African politics will never cease to amuse me and when it comes to voting, it has become so interesting, because you will never hear of an election where voting was free and fair.
Last month, Ali Bongo was elected the new president of Gabon, taking over his father Umar Bongo. The president of France, Nicolas Sarkozy immediately sent him a congratulatory message on the victory.
But as the message was received the opposition side was preparing to take action claiming that the elections were not free and fair. One question is when will elections in Africa be free and fair?
In 2007 Kenyans were persuaded to vote, they were told an election was one way to speak and be heard, and vote they did in millions.
But the election result provoked an ugly dispute and so the scorned populace reacted publicly but extremely unwisely by turning against their neighbours, attacking and killing many.
It was the worst form of expression, and the worst action to cause change but perhaps it was not entirely unexpected, as years of simmering anger burst forth.
Many African countries have tried more legitimate forms of expression such as protest when have been dissatisfied.
We have all seen the terrible images of protesters being beaten and shot at by police in many countries.
The question is in what legitimate sane and safe way can Africans express themselves politically and be heard, and have their concerns acted upon?
The shock therefore is when the lovely continent of Africa is suddenly and bizarrely crumbling.
There is shock expressed that Africans could turn to violence.
It is now clear and cannot be ignored that the underlying long term causes of Africa’s political crisis are not much different except in degree from the conditions that include the highly centralized power structures in some countries the tribalism, the acute economic inequality and the huge masses of frustrated poor.
I am not condemning this innocent view that I got from some friends’ argument that mostly middle and upper class Africans have been privileged enough.
In fact I give a round of applause to it when it is not completely blind because an idealistic belief in one’s country and the democratic process is necessary for the idea of a nation to become reality, and it is the belief in most African’s.
Democratic institutions that lead millions to vote and in fact the voting itself is said to be free and fair on the whole.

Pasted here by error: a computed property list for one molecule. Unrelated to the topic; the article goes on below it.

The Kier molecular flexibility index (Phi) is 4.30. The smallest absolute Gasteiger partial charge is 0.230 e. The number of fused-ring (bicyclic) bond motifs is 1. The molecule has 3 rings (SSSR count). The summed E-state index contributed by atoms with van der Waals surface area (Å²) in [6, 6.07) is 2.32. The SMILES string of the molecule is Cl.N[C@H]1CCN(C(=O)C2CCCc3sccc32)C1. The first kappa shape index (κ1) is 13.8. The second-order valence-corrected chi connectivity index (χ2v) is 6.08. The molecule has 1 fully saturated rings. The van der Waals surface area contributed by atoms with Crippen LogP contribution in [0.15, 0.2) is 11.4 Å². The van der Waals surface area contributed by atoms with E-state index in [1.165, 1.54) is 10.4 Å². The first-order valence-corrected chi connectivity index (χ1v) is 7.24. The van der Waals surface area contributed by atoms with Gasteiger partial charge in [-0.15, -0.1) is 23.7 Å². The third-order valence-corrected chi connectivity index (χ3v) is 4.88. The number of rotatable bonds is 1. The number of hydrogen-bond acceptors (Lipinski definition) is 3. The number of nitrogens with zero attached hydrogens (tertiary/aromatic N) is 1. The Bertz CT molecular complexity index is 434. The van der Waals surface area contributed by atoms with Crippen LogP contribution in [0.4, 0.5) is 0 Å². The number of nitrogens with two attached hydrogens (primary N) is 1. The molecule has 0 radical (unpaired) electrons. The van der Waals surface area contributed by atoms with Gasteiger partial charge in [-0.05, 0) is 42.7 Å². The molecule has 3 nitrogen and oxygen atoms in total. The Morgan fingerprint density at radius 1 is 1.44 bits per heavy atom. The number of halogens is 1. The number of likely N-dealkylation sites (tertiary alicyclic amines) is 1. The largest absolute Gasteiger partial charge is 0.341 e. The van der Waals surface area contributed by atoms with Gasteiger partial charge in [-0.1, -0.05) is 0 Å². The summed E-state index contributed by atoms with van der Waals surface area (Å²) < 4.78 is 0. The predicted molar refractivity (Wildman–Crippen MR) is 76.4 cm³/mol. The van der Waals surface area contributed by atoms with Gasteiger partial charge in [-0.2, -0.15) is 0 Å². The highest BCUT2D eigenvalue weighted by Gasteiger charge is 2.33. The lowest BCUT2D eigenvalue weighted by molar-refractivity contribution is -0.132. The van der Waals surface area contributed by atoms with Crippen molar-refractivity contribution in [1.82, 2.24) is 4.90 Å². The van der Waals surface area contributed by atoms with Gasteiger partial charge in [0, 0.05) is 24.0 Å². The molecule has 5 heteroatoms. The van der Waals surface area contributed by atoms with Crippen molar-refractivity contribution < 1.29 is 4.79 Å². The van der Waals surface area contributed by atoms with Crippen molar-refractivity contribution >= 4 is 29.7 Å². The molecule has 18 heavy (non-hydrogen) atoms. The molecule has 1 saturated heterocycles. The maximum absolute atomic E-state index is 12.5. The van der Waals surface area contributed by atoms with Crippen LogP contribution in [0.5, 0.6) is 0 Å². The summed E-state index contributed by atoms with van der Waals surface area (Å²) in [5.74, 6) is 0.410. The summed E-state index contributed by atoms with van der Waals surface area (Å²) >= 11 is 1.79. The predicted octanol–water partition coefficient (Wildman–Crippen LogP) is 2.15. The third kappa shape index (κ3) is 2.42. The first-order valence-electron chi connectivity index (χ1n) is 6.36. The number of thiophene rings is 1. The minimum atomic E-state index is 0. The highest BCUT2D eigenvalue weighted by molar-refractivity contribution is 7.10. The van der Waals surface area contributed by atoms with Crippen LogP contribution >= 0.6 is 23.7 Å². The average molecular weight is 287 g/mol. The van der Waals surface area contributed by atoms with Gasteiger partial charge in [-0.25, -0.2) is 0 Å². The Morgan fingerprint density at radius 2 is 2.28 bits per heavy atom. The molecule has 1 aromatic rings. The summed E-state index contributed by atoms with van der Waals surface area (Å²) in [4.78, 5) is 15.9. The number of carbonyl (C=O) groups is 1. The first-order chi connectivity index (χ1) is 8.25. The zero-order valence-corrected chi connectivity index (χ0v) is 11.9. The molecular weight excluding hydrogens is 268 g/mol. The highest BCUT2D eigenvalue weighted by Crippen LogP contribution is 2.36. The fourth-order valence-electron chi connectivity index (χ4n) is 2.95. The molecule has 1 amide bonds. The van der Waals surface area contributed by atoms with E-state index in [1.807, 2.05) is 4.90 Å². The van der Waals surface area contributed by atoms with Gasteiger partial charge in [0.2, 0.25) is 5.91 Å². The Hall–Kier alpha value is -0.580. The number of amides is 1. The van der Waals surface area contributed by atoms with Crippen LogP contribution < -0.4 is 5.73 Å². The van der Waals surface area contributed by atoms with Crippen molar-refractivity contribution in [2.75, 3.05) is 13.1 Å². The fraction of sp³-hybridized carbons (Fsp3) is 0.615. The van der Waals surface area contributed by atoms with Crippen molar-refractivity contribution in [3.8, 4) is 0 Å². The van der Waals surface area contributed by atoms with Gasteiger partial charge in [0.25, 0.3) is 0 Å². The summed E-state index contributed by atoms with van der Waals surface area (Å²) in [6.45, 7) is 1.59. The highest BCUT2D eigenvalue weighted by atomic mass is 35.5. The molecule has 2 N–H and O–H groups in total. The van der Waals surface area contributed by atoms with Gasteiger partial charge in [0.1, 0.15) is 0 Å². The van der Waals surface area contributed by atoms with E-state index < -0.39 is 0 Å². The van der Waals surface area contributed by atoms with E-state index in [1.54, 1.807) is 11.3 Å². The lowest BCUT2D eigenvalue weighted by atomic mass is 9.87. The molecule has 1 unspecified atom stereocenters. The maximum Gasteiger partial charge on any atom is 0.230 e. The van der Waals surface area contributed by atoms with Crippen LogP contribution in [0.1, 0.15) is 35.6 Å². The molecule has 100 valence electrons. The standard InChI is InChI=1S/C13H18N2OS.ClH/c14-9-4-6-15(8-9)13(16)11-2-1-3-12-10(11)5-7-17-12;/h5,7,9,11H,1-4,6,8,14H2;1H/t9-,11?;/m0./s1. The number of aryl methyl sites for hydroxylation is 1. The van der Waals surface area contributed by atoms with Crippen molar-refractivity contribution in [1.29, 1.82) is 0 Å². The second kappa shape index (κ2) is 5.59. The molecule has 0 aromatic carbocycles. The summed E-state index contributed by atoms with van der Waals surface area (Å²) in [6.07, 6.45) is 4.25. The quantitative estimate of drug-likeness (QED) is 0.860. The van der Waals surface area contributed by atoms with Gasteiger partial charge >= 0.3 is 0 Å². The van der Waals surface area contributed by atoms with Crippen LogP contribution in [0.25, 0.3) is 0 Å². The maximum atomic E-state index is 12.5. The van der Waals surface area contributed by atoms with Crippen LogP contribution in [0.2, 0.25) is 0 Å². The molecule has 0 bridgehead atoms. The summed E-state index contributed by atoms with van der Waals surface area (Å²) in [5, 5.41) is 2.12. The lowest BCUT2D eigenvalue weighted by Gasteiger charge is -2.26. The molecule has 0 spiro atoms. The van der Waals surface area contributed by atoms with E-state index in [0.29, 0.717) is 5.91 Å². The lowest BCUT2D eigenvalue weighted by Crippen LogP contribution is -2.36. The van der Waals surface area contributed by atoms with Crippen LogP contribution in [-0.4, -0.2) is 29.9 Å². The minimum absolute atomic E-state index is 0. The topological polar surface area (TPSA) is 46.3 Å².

The tallying or lack thereof is another matter and the fear is that the electoral mass in most African mind than the choes is what we are now seeing in many African countries.
It will completely eat away at any idealistic belief in the democratic process and institutions and then there really will be nothing left but machetes and guns.
A friend of mine I met on a bus when I was travelling to Nairobi told me that he hates politics saying that he absolutely holds no trust in his leaders and has no reason to trust them.
“Cynism is the Ugandans default position when it comes to politics”, he said adding that when one grows up with public execution as entertainment on television, the first thing one learns about politics is that the state is also an instrument of terror.
He said adding that they learnt the lesson not just during Idi Amin’s era, but had it callously repeated as if they did not get it the first time by government after government that followed.
No generation has been left behind as we watched adults do anything to put food on the table, bribe, beg, spy, steal or become politicians, we learnt that this is what you do to survive and right or wrong is not the issue.
One lesson he told me as we were getting off the bus to go for a short call at Mbarara where buses make stop over for people to buy refreshments and ease themselves is that deeply in grained in every Ugandan is that their society forces exist to both protect and attack them, lest he said that they dared forget it lulled by campaign talk during the presidential elections of 2006, the government graciously ordered the “black mamba” paramilitary Unit to storm the courts as opposition members tried to seek legal recourse.
“The whole statement seemed boring to me because I don’t know what Black Mamba’s are”.
As we boarded again the bus and enjoying our roasted chicken the guy continued telling me about politics which am not interested in and he said that the 2006 action of bringing the military Mamba’s rudely reminded them that those in power would not let go simply because of the game called election. By the way what are black mambas? I forgot to ask him.
As we approached Kampala he got off the bus and I continued to Nairobi but pondering with some questions in my head like what lessons are the young African Children learning right now, before they can learn anything else?
That if you hate someone or feel cheated, kill, if not so, burn down their property. What about the kids who watch the swearing in ceremony, learn that the way to deal with a crisis you have caused is to keep insisting with a straight face that there is no problem or after adopting all this crap of seeing people bribe, rigging votes, making riots, they also say, ‘Yes we can’.